The Halifax Connection by Marie Jakober

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Word Press

This book was about the interesting and often neglected subject of Confederate agents working in Canada, particularly in the Maritime Provinces, during the War Between The States/American Civil War/other term of your choice. There were genuine concerns in British Canada of an invasion by the United States, possibly in tandem with pro-Irish independence activists, and some concerns in the United States that Britain would back the Confederacy. However, the main issue was the genuine hope held by many in the Confederacy that Britain (and possibly France) would enter the war on their side.

I won’t go into the differing views held by people in Britain, or I’ll be here all day … Abraham Lincoln’s letter to the working men of Manchester thanking them for their support, Liverpool being the most Confederate city outside the Confederacy, and all that! This book is, as the title suggests, concerned mainly with events in Halifax, Nova Scotia and, whilst most of the characters and some of the events are fictitious, they’re based on real life occurrences, and include the major diplomatic incident which was the seizure of the American steamship “Chesapeake” by Confederate sympathisers from Canada.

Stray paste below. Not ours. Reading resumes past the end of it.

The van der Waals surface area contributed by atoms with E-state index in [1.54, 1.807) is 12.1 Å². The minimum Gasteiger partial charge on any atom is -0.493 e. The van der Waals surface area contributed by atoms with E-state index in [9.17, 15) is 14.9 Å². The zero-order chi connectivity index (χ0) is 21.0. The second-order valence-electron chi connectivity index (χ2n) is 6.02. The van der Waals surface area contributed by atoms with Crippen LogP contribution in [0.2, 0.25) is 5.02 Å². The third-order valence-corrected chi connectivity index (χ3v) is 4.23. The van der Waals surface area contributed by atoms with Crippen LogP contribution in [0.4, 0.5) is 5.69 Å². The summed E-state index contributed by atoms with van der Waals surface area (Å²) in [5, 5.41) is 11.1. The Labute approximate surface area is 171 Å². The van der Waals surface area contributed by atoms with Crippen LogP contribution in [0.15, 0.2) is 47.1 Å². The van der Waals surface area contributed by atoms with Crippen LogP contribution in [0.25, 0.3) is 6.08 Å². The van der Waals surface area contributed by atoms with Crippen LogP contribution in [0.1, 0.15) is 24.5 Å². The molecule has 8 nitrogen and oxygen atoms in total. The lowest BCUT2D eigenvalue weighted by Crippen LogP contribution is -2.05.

Good stuff. And it includes a romance between an upper-class British spy and a girl who’s recently moved to Nova Scotia from Lancashire. And that is where the book falls down! Could the author not have bothered to do just a little bit of research into British regional dialects?! Our heroine, who is originally from Darwen and has also lived in Rochdale, speaks as if she comes from deepest Somerset! No-one from Lancashire goes around saying “I be” or “M’appen”. You might as well show someone from Boston speaking in a Charleston drawl. It grated on me all the way through the book. Either do your research properly or don’t use dialect at all. Also, why are some authors (mostly North Americans, it has to be said) apparently incapable of distinguishing between “England” and “Britain”. She repeatedly used “England/English” where she should have used “Britain/British”, and even used “England/English” in reference to characters whom she’d said were from Scotland! It’s careless, and it’s annoying, and some people might even find it offensive.

An interesting storyline and an interesting setting, but the issue with the accents showed a lack of proper research, and the England/Britain issue was just annoyingly careless.

 

 

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